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Old Apr 25, 2012, 11:09 PM   #11
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I have not commented on each of your weekly entries, but please know that I also look forward to each entry, and I very much enjoy the photos you post in these series. I love the wooden bench armrest, and I must confess a special fondness for the plastic forks viewed through crossed polarizers. (I studied geology long ago, and spent many hours peering into a microscope, viewing thin sections of rock through crossed polarizers. If you know what to look for you can learn a great deal about a rock's composition and the processes it has been subjected to by viewing the mineral grains through crossed polarizing filters.) If you're interested in learning more about this phenomenon, look up "birefringence;" you'll find more than you ever wanted to know.

Just wanted to add my voice to those who very much enjoy your weekly posts.
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Old Apr 28, 2012, 11:11 AM   #12
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Another great week of shots. The polarized knife is my favorite, great idea to use the polarizer that way. I found the paper rolls also quite creative and something I might never think to take a picture of.

Lou
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Old Apr 29, 2012, 9:58 PM   #13
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mtnman - Thanks for the information about double polarizers and how it can be useful, instead of a novelty type of thing.

Lou - I've been trying to get an interesting picture of paper rolls - they figure hugely in my work life and would like to come up with something fun and interesting. I've been surprised how difficult it really is to do.
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Old Apr 29, 2012, 10:05 PM   #14
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Harriet, what you have done with the crossed polarizers is an excellent emulation of what is done with a polarizing microscope and demonstrate some of the optical properties of the plastic. In the simplest form of polarizing microscope the polarizer is placed beneath the stage, below the subject, and a second polarizer is above the objective lens of the microscope and acts as the analyzer. The polarizer is rotated until the axes of the polarizer and analyzer cross, which blacks out the background, but allows some subject to appear in a variety of colors. Different colors are diagnostic of different materials, and allow identification of various chemical substances which are first melted and then allowed crystalize - the crystals are identifiable by their colors and shapes as well as some of their measurable properties. Your experiments have provided a nice demonstration of this phenomenon.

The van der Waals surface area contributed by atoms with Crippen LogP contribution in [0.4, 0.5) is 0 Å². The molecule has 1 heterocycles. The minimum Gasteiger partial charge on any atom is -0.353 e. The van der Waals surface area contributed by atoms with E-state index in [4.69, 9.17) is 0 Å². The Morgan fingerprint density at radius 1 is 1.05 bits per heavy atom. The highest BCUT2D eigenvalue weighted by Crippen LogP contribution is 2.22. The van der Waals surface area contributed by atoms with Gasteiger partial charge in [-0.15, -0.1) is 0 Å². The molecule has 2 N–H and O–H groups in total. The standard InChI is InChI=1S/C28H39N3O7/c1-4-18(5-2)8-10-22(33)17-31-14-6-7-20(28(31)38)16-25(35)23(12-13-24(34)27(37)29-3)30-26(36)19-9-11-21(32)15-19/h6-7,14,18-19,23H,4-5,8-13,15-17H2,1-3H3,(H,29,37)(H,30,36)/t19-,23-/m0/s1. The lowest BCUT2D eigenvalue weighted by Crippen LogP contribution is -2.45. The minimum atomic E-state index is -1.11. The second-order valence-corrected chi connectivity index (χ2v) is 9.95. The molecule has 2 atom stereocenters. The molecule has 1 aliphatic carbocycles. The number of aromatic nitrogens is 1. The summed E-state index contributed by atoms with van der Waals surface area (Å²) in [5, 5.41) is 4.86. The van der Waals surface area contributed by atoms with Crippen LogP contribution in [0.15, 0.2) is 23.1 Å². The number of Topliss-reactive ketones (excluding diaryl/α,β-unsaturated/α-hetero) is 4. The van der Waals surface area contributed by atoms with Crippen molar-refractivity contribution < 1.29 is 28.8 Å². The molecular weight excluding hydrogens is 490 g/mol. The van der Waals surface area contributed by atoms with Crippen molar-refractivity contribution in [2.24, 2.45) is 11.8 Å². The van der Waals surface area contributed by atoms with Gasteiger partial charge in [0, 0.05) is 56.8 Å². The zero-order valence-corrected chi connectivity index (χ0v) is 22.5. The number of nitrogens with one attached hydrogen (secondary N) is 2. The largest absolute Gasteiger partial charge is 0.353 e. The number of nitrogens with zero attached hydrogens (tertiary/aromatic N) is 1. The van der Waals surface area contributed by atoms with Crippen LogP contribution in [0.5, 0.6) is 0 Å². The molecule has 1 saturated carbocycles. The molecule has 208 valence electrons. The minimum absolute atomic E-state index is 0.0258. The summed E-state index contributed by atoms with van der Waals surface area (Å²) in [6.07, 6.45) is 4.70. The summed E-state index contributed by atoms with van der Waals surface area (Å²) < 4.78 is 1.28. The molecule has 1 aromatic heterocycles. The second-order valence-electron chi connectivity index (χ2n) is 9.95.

I like the textured wood and the paper rolls, too, but they didn't involve as much well spent time and thought.
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Old May 4, 2012, 12:58 AM   #15
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first look at week 7, really enjoy the cross polarized images and the instructions make it a challenge to try. I really like the detail shots, they are quite striking.
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Old May 5, 2012, 1:30 AM   #16
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Thanks, Ira and penolta! I never realized that the double polarizers had a real use until this thread came up. It constantly amazes me what I learn here on this board. They are easier to do for me than street shooting, just takes a little time, thought and two polarizers.

I'm surrounded by paper. Much of my job deals with paper. All sorts of different sizes and shapes. And yet I find it very challenging to photograph for some reason.
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